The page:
Certainly, Nidal Malik Hasan seems to have been motivated by hate. Hatred towards the United States and non-Muslims. And yet, we have not heard a single thing about hate crimes. Why is that?
I don’t believe in a separate legal status for “hate crimes,” because I believe it is dangerous for the government to begin to judge and punish people according to their thoughts. However, if hate crimes are to be on the books, they must be applied fairly and evenly.
Regarding another bit of terminology surrounding Ft. Hood, it seems that some on the right are jumping to label this an of “terrorism.” Because to do so, the logic seems to go, is to make sure that the killer’s motivation is not glossed over. I appreciate the sentiment, but I think that only makes so much sense – and actually even risks the very thing the terrorist-label supporters are seeking (honest and open identification and discussion of motive, etc.).
Firstly – I don’t know that this was a “terrorist” attack. Hasan did not target civilians, and only killed one civilian. Twelve of thirteen of his victims were military personnel. To me, a key component of terrorism generally involves the intentional targeting of non-military personnel. So, in that sense, this was not terrorism.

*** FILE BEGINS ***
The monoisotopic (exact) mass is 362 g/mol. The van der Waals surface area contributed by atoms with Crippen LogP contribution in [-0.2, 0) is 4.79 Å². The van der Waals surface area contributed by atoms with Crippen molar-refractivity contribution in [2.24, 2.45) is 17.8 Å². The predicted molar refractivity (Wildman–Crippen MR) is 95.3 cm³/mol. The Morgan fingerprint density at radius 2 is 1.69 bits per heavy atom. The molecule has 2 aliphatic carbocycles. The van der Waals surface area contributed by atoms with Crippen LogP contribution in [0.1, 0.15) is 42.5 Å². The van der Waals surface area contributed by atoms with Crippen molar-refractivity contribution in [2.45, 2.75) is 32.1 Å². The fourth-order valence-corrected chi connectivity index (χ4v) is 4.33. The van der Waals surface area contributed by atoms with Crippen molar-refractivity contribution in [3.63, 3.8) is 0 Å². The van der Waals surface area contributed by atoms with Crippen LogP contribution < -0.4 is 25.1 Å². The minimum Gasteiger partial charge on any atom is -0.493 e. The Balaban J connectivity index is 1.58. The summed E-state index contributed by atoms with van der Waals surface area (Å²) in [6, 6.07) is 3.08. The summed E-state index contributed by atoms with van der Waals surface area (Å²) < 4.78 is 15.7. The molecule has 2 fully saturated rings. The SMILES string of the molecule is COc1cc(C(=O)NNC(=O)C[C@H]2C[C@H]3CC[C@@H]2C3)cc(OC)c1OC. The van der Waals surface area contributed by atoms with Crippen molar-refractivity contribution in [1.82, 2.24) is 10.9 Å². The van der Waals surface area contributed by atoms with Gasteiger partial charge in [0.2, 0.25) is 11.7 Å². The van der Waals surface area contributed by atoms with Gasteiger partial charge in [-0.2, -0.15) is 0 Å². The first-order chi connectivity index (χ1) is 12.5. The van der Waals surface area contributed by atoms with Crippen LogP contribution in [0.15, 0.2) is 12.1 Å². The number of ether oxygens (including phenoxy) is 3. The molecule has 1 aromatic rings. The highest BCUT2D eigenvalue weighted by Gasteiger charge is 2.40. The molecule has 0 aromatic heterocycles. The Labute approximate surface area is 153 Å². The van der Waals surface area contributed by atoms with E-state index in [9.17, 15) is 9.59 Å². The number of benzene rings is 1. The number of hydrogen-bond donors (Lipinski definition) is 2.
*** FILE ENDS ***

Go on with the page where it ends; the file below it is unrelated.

So what was it then? Simply put, this was an act of guerrilla warfare against the United States of America by a man fighting in the name of Islam. To simply label it as “terrorism” and move on, as if somehow that represents the whole truth, is almost to imply as though there is not an “actual” or “full-scale” war that has been declared and is being waged against us. (“Oh, it’s just a random ‘terrorist’ attack.”)
In fact, a war has been declared against us, and that war is being waged. Fort Hood is simply the latest enemy salvo. “Terrorism” is not the only tactic of militant Islam, and it does not define the scope of their motivation or intentions.